Leo Tolstoy and The Silent Universe
Philosophy Now|August/September 2020
Frank Martela relates how science destroyed the meaning of life, but helps us find meaning in life.
Frank Martela

If you had everything else you wanted but your life lacked meaning, would it still be worth living? For the rich Russian count Leo Tolstoy (1828-1910), the towering author of such classics as War and Peace and Anna Karen ina, this was not a merely theoretical question. This was a matter of life and death: “Why should I live?... What real indestructible essence will come from my phantasmal, destructible life?” was the question he asked himself. In his autobiography, My Confession (1882), he wrote that as long as he was unable to find a satisfactory answer to the question of meaning, “the best that I could do was to hang myself.” What makes ‘What’s the meaning of life?’ such a powerful question that inability to deliver a satisfactory answer can push a person to the brink of a suicide?

When I started investigating the history of the question, the first surprise was how recent it actually is. We often think of it as an eternal question asked since the dawn of mankind; but actually, the first recorded usage of the phrase the ‘meaning of life’ in English took place as recently as 1834, in Thomas Carlyle’s highly influential novel Sartor Resartus: “Our Life is compassed round with Necessity; yet is the meaning of Life itself no other than Freedom, than Voluntary Force.”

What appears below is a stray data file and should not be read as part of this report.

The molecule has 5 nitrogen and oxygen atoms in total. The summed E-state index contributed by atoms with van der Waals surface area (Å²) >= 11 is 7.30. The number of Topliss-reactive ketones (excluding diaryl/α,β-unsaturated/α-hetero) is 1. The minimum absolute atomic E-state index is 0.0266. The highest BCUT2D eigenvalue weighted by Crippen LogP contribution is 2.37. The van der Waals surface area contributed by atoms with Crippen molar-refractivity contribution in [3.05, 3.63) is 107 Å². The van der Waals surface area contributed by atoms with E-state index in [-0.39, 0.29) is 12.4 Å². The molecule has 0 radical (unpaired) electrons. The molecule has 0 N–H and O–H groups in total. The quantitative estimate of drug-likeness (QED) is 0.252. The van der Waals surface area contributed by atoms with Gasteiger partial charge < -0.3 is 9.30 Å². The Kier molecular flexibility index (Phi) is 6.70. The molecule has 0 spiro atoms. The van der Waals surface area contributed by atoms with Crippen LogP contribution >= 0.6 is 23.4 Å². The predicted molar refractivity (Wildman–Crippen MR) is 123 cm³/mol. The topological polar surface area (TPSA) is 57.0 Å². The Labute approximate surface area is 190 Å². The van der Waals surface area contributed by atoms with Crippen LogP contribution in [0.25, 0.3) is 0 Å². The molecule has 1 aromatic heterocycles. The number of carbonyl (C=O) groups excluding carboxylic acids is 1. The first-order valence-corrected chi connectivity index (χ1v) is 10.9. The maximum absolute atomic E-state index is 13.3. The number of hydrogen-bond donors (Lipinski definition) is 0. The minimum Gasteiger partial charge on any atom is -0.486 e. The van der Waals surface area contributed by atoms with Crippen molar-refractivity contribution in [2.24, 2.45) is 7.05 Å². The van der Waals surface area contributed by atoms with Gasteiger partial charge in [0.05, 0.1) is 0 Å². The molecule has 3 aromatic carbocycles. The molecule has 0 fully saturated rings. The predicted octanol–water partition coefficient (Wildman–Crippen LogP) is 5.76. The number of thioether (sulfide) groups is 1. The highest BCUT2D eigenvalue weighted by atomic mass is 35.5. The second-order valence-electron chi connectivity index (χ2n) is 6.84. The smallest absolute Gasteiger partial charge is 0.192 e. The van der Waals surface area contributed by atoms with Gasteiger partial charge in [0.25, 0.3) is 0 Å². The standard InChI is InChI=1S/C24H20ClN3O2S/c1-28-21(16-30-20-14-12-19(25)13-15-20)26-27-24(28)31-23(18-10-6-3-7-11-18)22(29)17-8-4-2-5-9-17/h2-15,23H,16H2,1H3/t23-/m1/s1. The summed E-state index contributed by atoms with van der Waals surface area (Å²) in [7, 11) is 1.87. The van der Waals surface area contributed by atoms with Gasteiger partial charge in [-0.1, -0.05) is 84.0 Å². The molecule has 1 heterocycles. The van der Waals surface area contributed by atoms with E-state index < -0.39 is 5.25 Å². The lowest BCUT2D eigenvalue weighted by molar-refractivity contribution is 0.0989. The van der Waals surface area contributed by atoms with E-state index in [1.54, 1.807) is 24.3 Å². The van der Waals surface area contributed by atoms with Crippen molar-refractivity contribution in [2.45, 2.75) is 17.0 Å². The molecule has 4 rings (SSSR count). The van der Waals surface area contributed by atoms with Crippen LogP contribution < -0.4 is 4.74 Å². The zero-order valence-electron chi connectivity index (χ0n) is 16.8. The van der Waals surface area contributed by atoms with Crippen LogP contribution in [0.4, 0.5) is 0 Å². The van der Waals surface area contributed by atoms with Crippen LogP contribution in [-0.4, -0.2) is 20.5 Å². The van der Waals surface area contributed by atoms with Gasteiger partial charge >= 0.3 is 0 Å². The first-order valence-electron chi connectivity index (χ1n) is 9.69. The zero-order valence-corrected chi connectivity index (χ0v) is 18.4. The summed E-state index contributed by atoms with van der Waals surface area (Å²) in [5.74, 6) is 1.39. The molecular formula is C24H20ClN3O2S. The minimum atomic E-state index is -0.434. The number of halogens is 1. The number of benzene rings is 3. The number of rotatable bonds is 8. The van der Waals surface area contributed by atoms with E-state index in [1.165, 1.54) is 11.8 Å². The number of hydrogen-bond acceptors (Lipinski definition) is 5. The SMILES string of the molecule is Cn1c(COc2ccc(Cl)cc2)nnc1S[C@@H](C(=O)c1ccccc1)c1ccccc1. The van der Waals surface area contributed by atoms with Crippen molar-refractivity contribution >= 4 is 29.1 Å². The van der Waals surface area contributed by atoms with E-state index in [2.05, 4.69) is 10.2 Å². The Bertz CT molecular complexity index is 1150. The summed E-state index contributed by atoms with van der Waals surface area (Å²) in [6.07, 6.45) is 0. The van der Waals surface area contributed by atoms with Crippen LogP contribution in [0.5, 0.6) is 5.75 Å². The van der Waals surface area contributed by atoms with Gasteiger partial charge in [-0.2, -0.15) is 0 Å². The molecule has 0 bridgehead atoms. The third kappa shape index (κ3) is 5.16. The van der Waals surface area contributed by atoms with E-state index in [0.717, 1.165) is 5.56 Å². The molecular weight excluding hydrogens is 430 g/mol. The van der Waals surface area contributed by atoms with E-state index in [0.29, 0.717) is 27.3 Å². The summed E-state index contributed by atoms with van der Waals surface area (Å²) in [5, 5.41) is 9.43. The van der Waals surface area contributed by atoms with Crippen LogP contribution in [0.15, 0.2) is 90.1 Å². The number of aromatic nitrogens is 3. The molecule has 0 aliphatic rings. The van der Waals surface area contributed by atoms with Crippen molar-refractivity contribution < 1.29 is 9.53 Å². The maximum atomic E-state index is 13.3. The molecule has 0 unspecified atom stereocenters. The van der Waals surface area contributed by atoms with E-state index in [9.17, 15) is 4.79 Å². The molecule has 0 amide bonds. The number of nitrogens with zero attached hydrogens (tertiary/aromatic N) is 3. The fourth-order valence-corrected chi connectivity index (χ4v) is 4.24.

Before asking the question, Carlyle’s protagonist goes through the classic steps of an existential crisis. First came loss of religious faith: “Doubt had darkened into Unbelief… shade after shade goes grimly over your soul… Is there no God, then?” Without God, the universe becomes cold and silent: “To me the Universe was all void of Life, of Purpose, of Volition: it was one huge, dead, immeasurable Steam-engine, rolling on, in its dead indifference, to grind me limb from limb.” In a mechanistic universe void of any transcendental values, nothing seems to matter anymore.

For Tolstoy, the existential crisis stage was marked by being constantly tormented by the question ‘Why?’ He attended to his estate. But why? Because then his fields would produce more crops. But why should he care? Whatever he did, whatever he accomplished, sooner or later, all would be forgotten. Sooner or later, he and everyone dear to him would die and there would be, as he wrote, “nothing left but stench and worms.” Since everything vanishes and is finally utterly forgotten, what’s the point of struggling?

Grasping Hold of Meaning as it Slips Away

There seems to have been something in the air in the nineteenth century that made the question of meaning so salient as to deserve its own phrase. The German Romantics appear to have gotten there first, with Friedrich Schlegel and Novalis using the phrase der Sinn des Lebens at the turn of the nineteenth century. They were a key influence on not only Carlyle but also on Søren Kierkegaard and Arthur Schopenhauer – and through Schopenhauer, on Friedrich Nietzsche – all of whom played a key role in transforming this esoteric expression into the household phrase for existentialist-type questions that it is today.

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